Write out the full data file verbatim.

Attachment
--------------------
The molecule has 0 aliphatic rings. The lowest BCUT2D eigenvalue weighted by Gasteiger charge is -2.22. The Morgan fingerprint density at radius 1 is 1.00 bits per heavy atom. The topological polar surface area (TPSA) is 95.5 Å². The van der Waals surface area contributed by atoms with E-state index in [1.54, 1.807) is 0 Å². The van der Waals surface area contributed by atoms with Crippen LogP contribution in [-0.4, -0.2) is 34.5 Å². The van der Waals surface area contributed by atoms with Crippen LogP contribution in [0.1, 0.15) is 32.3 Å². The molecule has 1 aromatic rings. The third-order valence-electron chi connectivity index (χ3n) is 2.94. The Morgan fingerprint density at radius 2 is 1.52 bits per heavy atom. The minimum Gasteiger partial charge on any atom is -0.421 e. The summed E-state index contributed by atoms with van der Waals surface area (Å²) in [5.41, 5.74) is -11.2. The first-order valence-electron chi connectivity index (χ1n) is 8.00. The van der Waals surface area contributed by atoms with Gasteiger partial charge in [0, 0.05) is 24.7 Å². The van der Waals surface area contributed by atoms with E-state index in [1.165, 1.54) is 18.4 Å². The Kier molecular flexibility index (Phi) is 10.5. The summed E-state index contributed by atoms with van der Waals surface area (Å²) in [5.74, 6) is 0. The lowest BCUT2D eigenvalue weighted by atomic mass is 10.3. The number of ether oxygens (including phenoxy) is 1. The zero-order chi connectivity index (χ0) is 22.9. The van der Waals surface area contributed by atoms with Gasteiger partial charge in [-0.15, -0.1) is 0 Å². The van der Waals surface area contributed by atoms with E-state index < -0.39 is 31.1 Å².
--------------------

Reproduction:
The molecule has 0 aliphatic rings. The lowest BCUT2D eigenvalue weighted by Gasteiger charge is -2.22. The Morgan fingerprint density at radius 1 is 1.00 bits per heavy atom. The topological polar surface area (TPSA) is 95.5 Å². The van der Waals surface area contributed by atoms with E-state index in [1.54, 1.807) is 0 Å². The van der Waals surface area contributed by atoms with Crippen LogP contribution in [-0.4, -0.2) is 34.5 Å². The van der Waals surface area contributed by atoms with Crippen LogP contribution in [0.1, 0.15) is 32.3 Å². The molecule has 1 aromatic rings. The third-order valence-electron chi connectivity index (χ3n) is 2.94. The Morgan fingerprint density at radius 2 is 1.52 bits per heavy atom. The minimum Gasteiger partial charge on any atom is -0.421 e. The summed E-state index contributed by atoms with van der Waals surface area (Å²) in [5.41, 5.74) is -11.2. The first-order valence-electron chi connectivity index (χ1n) is 8.00. The van der Waals surface area contributed by atoms with Gasteiger partial charge in [0, 0.05) is 24.7 Å². The van der Waals surface area contributed by atoms with E-state index in [1.165, 1.54) is 18.4 Å². The Kier molecular flexibility index (Phi) is 10.5. The summed E-state index contributed by atoms with van der Waals surface area (Å²) in [5.74, 6) is 0. The lowest BCUT2D eigenvalue weighted by atomic mass is 10.3. The number of ether oxygens (including phenoxy) is 1. The zero-order chi connectivity index (χ0) is 22.9. The van der Waals surface area contributed by atoms with Gasteiger partial charge in [-0.15, -0.1) is 0 Å². The van der Waals surface area contributed by atoms with E-state index < -0.39 is 31.1 Å².